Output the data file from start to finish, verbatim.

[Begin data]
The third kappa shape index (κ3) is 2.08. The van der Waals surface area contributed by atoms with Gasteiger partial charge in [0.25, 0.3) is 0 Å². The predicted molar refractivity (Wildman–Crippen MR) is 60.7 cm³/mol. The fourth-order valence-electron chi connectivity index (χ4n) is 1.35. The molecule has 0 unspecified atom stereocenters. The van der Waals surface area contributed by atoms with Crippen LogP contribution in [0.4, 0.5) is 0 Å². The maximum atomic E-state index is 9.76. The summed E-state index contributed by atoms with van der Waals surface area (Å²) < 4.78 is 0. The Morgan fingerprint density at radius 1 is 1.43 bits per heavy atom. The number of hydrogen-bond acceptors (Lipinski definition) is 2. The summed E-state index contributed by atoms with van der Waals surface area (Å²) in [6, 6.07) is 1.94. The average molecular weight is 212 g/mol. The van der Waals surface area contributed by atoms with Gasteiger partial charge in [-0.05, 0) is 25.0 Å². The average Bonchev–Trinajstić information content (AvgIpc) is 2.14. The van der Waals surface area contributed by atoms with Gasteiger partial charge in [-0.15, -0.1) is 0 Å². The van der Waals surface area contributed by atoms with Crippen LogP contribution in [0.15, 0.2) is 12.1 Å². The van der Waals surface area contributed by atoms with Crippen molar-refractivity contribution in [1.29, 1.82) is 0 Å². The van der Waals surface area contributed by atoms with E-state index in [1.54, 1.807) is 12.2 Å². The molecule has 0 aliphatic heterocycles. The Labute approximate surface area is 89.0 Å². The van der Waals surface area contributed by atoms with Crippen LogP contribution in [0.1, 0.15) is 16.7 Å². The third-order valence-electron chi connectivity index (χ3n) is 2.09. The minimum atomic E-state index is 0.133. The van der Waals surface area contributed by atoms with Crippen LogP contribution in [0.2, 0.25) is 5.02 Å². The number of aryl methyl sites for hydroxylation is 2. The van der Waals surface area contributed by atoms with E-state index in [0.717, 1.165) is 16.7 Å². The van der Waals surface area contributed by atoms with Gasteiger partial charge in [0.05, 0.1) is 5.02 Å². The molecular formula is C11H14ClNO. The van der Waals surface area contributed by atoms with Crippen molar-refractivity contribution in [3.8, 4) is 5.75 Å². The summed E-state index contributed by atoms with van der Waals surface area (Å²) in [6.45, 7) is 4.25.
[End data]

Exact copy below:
The third kappa shape index (κ3) is 2.08. The van der Waals surface area contributed by atoms with Gasteiger partial charge in [0.25, 0.3) is 0 Å². The predicted molar refractivity (Wildman–Crippen MR) is 60.7 cm³/mol. The fourth-order valence-electron chi connectivity index (χ4n) is 1.35. The molecule has 0 unspecified atom stereocenters. The van der Waals surface area contributed by atoms with Crippen LogP contribution in [0.4, 0.5) is 0 Å². The maximum atomic E-state index is 9.76. The summed E-state index contributed by atoms with van der Waals surface area (Å²) < 4.78 is 0. The Morgan fingerprint density at radius 1 is 1.43 bits per heavy atom. The number of hydrogen-bond acceptors (Lipinski definition) is 2. The summed E-state index contributed by atoms with van der Waals surface area (Å²) in [6, 6.07) is 1.94. The average molecular weight is 212 g/mol. The van der Waals surface area contributed by atoms with Gasteiger partial charge in [-0.05, 0) is 25.0 Å². The average Bonchev–Trinajstić information content (AvgIpc) is 2.14. The van der Waals surface area contributed by atoms with Gasteiger partial charge in [-0.15, -0.1) is 0 Å². The van der Waals surface area contributed by atoms with Crippen LogP contribution in [0.15, 0.2) is 12.1 Å². The van der Waals surface area contributed by atoms with Crippen molar-refractivity contribution in [1.29, 1.82) is 0 Å². The van der Waals surface area contributed by atoms with E-state index in [1.54, 1.807) is 12.2 Å². The molecule has 0 aliphatic heterocycles. The Labute approximate surface area is 89.0 Å². The van der Waals surface area contributed by atoms with Crippen LogP contribution in [0.1, 0.15) is 16.7 Å². The third-order valence-electron chi connectivity index (χ3n) is 2.09. The minimum atomic E-state index is 0.133. The van der Waals surface area contributed by atoms with Crippen LogP contribution in [0.2, 0.25) is 5.02 Å². The number of aryl methyl sites for hydroxylation is 2. The van der Waals surface area contributed by atoms with E-state index in [0.717, 1.165) is 16.7 Å². The van der Waals surface area contributed by atoms with Gasteiger partial charge in [0.05, 0.1) is 5.02 Å². The molecular formula is C11H14ClNO. The van der Waals surface area contributed by atoms with Crippen molar-refractivity contribution in [3.8, 4) is 5.75 Å². The summed E-state index contributed by atoms with van der Waals surface area (Å²) in [6.45, 7) is 4.25.